Chewing tree resin is nothing new for humans. In fact, one of my earliest posts on this blog highlighted a new-at-the-time announcement that archeologists had unearthed 5,000-year-old chewing gum at a dig in Finland. Since then, scientists have successfully extracted DNA from discarded wads of chewing gum from this time period and even older. Using state-of-the-art techniques, scientists have been able to analyze our neolithic ancestors’ oral microbiomes and even know what they were eating around the time they died. Very cool stuff.
Ancient Greeks used mastic gum, as well as oil derived from the gum, in cooking and medicine, for freshening breath, and as a digestive aid. The gum tastes bitter at first but mellows into a licorice-like flavor as you chew it. Some people enjoy it, others find it vile – like chewing on a pine cone, I’ve heard.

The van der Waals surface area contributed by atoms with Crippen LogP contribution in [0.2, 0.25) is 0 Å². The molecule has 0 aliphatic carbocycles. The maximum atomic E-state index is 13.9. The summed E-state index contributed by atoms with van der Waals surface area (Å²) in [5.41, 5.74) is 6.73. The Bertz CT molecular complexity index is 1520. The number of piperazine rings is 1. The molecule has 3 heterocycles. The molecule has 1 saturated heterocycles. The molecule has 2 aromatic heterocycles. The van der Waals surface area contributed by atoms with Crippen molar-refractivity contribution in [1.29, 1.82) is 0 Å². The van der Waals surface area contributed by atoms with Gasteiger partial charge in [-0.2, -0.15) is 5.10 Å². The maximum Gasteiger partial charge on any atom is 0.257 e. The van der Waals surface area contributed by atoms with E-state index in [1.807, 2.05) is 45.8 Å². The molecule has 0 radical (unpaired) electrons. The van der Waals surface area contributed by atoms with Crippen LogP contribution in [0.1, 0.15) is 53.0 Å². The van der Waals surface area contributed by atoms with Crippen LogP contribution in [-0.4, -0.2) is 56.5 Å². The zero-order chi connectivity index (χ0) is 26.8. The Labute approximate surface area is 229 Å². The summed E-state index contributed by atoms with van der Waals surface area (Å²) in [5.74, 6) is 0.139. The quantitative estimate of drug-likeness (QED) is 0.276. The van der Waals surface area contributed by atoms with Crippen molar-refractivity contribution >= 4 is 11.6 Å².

Today, mastic gum, essential oil, or supplements made from dried and ground resin are readily available. Validating what the ancient Greeks knew from experience, contemporary research has shown that mastic gum has antimicrobial, antifungal, and anti-inflammatory properties. It contains a host of beneficial compounds (terpenes, in particular), so it’s not really a surprise that it seems to have such wide-ranging effects.
Mastic Gum and Dental Health
Getting back to your question, Bill, the answer is yes. In addition to freshening breath, chewing mastic gum seems to improve oral health. More specifically, multiple studies show that chewing mastic gum for 5, 10, or 15 minutes. reduces the levels of bacteria such as streptococci, lactobacilli, and prevotella, which are known to cause tooth decay. None of the researchers followed up with participants for long enough to see whether they developed fewer cavities or other issues in the future, unfortunately.